By Denise Tessier
Unlike the Albuquerque Journal, New Mexico Telegraph blogger Matt Reichbach saw the importance of one particular news story from Thursday. The first entry on his “Morning Word” list of stories from around the state today was this:
• As expected, a Republican filibuster blocked the passage of a constitutional amendment to reverse the U.S. Supreme Court’s Citizens United ruling. Sen. Tom Udall was the sponsor of the amendment. After the vote he said he was “encouraged” by the growing support for the Citizens United repeal.
In contrast, the Journal treated its version of that story with a resigned, ho-hum attitude exhibiting all the signs its editors were focused on the “as expected” aspect of the story – or worse, were downplaying it on purpose.
First it buried the story on the back page of the A section. Then, the Journal’s headline framed the story as a “failure” by Udall (“Udall effort to counter high court rulings fails”) when it should have put the onus on Republican obstructionism, paid for by the very (rich) persons whose political influence the high court ruling protects.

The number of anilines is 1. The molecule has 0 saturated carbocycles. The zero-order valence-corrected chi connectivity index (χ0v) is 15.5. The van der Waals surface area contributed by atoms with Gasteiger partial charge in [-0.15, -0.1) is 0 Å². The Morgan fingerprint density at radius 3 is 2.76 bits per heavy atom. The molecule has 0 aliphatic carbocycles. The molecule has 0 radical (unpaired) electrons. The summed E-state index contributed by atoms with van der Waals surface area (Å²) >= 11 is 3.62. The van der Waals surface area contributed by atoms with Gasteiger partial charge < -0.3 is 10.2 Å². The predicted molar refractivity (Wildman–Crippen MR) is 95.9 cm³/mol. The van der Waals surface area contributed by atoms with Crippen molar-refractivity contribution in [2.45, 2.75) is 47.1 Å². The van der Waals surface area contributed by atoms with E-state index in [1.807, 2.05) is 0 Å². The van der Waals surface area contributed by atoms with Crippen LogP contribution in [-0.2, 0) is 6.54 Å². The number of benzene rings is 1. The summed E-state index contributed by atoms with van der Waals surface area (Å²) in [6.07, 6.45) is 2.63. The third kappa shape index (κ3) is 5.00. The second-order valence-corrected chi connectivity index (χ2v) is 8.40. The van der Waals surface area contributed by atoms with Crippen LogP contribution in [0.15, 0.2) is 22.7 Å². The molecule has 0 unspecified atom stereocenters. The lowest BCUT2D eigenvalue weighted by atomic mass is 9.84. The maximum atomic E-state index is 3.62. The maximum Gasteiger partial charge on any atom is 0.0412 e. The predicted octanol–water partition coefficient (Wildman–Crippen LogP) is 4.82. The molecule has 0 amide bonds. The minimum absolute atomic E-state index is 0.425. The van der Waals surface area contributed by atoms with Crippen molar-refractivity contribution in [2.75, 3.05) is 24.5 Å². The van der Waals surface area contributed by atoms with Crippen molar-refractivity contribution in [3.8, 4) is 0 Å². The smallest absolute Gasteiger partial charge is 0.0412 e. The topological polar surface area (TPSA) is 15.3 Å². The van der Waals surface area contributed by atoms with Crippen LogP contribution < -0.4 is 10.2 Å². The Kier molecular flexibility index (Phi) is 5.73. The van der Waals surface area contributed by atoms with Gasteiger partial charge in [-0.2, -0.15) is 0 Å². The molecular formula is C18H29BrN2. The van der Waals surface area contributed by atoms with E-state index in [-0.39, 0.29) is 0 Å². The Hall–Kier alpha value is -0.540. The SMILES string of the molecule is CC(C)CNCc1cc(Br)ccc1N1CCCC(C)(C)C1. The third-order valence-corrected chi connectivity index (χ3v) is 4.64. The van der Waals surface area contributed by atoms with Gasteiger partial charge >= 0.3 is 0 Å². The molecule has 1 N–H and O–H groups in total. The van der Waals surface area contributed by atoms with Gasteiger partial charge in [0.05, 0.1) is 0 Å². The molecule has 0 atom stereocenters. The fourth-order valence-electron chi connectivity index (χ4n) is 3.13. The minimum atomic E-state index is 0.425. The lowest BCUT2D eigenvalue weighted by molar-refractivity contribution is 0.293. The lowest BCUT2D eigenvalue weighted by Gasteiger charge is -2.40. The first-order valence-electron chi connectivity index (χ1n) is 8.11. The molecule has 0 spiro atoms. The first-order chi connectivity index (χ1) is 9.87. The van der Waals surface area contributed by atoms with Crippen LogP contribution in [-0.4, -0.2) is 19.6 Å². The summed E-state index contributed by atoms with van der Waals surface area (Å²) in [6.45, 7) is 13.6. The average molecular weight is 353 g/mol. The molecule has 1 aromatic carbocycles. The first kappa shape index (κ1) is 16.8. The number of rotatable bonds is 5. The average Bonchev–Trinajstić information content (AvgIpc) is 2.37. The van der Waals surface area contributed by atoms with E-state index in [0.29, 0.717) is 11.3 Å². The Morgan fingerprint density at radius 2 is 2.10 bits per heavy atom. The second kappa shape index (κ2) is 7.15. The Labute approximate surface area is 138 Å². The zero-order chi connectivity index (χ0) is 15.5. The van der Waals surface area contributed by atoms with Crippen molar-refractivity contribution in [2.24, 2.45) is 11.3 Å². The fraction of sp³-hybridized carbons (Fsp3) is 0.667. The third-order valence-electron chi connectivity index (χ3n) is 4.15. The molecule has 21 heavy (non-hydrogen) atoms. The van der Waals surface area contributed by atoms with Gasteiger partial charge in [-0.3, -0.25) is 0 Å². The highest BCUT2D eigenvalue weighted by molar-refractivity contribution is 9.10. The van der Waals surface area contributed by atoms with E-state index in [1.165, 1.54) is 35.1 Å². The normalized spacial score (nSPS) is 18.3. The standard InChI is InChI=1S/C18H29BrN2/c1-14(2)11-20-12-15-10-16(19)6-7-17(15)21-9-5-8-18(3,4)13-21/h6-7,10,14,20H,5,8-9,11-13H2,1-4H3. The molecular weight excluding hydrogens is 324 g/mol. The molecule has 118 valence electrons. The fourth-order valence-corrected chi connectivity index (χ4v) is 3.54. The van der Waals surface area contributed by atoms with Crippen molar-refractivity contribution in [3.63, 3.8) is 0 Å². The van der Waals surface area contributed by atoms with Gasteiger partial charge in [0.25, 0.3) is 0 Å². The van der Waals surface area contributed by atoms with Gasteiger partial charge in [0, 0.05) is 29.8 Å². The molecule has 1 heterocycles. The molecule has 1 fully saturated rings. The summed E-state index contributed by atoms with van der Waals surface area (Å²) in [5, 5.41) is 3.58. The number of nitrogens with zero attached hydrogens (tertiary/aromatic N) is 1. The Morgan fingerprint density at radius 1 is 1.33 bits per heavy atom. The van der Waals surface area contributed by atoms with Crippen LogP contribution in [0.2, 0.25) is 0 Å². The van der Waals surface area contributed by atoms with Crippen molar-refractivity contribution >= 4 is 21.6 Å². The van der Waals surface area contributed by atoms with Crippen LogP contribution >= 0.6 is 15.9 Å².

The fault, dear Brutus, lies not with Journal reporter Michael Coleman’s dispatches from Washington, D.C. Coleman’s story this morning was straightforward and complete in both reportage and tone. His previous report Tuesday in advance of Thursday’s congressional vote (“Udall, Senate Dems force debate on campaign finance amendment”) was similarly straightforward and complete.
But editors decided Coleman’s first story this week didn’t even merit the A section. It was banished to the middle of the second page of Section C, below police blotter stories and a photo of a child finger-painting.
How should the Journal have treated this story?